COVID-19 causes coin shortage
Nationwide coin shortage
DOTHAN, Ala. (WTVY) - Going to the car wash, laundry-mat or even the snack or coke machine might be more difficult these days. COVID-19 has caused another problem, a change shortage in parts of the country.
Don’t be surprised if you go to a checkout and see a sign that reads “Please pay with correct cash or card.” With the economy being on pause due to the pandemic, the coin distribution network was put on pause as well. As a result, there is a nationwide coin shortage.
Chief Operations Officer at Friend Bank, Judson Brooks, said he got word from customers that there is a coin shortage. Soon later, they received confirmation from the Federal Reserve.
“I personally heard customers commenting seeing it at restaurants and businesses, then we were contacted shortly after from the Federal Reserve that there was some challenges with coin shortage throughout the country,” Brooks said. “And they wanted to make sure they were allocating coins properly to the banks to ensure there was distribution throughout the country.”
The U.S. circulation of coins slowed down when millions of stores were forced to close for months at a time.
“People were not shopping and so there was just no, the coin distribution in the network was just not as strong,” Brooks said.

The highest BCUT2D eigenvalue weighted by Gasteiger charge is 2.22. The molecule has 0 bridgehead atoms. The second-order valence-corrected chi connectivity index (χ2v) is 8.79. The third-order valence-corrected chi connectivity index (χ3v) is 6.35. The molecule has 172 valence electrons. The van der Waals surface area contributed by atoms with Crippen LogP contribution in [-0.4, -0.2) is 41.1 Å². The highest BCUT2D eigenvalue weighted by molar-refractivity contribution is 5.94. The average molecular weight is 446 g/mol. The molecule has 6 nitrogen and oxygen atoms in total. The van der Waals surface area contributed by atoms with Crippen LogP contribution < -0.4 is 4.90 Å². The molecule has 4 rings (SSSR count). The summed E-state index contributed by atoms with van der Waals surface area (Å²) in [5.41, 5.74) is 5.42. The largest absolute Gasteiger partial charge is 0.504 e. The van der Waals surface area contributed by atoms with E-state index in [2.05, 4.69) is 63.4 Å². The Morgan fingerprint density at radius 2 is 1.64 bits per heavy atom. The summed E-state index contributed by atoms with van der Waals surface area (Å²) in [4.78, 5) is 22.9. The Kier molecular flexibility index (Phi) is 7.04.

People using debit cards and online payments creates little amounts of coin used in the distribution network. Brooks said most people probably have coins at home and they are just not being used. During this time there were not as many coins being produced either.
“Just like a lot of businesses, the U.S. Mint had to go into a situation where they were not fully staffed,” Brooks said. “They did not shut down, but they were not able to produce coin at the level they were before the virus.”
Getting change at the store may vary these days, some stores you may not at all. Brooks believes there is a good chance this shortage will pass in the near future.
“I believe this will pass, as people begin to go into restaurants again and are back shopping in person versus online that there will be more coin placed back into the network and the U.S. Mint has gone back to full staff so they are producing coin at the level they were before the virus shut everyone down,” Brooks said.
Until then, rather than throwing your coins in a drawer or piggy bank, he suggests for people to pay with correct cash and coin while shopping.
“I think during the interim, if people are more conscious of trying to take some coin with them to pay with coin, it will start building that coin into the network and I think that will help move things more smoothly,” Brooks said.
Brooks said to be clear it is only a coin shortage, not paper money. He said the Friend Bank is still receiving an allotment of coins from the fed and can accommodate to their customers. However, going into stores may result in a denial of receiving change.
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